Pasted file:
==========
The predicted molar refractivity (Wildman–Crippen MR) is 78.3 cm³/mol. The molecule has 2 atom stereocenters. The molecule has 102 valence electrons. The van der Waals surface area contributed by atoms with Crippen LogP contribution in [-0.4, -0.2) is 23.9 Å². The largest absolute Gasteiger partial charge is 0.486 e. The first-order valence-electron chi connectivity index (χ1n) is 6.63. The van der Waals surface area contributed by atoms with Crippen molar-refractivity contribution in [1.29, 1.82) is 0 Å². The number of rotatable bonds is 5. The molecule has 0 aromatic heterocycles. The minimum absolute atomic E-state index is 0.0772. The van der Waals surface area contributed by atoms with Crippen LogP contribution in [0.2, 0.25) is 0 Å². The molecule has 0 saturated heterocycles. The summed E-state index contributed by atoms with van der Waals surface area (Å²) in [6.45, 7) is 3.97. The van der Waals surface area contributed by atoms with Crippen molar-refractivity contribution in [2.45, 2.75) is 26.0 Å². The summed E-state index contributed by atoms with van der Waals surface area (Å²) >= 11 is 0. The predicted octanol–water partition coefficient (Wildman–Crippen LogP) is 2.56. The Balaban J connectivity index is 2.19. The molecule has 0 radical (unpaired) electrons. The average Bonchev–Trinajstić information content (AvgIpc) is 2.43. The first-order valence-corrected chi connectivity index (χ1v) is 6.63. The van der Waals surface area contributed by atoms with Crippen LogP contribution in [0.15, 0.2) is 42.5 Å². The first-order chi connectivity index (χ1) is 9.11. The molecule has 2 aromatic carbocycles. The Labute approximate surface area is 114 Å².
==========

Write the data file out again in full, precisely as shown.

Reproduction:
The predicted molar refractivity (Wildman–Crippen MR) is 78.3 cm³/mol. The molecule has 2 atom stereocenters. The molecule has 102 valence electrons. The van der Waals surface area contributed by atoms with Crippen LogP contribution in [-0.4, -0.2) is 23.9 Å². The largest absolute Gasteiger partial charge is 0.486 e. The first-order valence-electron chi connectivity index (χ1n) is 6.63. The van der Waals surface area contributed by atoms with Crippen molar-refractivity contribution in [1.29, 1.82) is 0 Å². The number of rotatable bonds is 5. The molecule has 0 aromatic heterocycles. The minimum absolute atomic E-state index is 0.0772. The van der Waals surface area contributed by atoms with Crippen LogP contribution in [0.2, 0.25) is 0 Å². The molecule has 0 saturated heterocycles. The summed E-state index contributed by atoms with van der Waals surface area (Å²) in [6.45, 7) is 3.97. The van der Waals surface area contributed by atoms with Crippen molar-refractivity contribution in [2.45, 2.75) is 26.0 Å². The summed E-state index contributed by atoms with van der Waals surface area (Å²) >= 11 is 0. The predicted octanol–water partition coefficient (Wildman–Crippen LogP) is 2.56. The Balaban J connectivity index is 2.19. The molecule has 0 radical (unpaired) electrons. The average Bonchev–Trinajstić information content (AvgIpc) is 2.43. The first-order valence-corrected chi connectivity index (χ1v) is 6.63. The van der Waals surface area contributed by atoms with Crippen LogP contribution in [0.15, 0.2) is 42.5 Å². The first-order chi connectivity index (χ1) is 9.11. The molecule has 2 aromatic carbocycles. The Labute approximate surface area is 114 Å².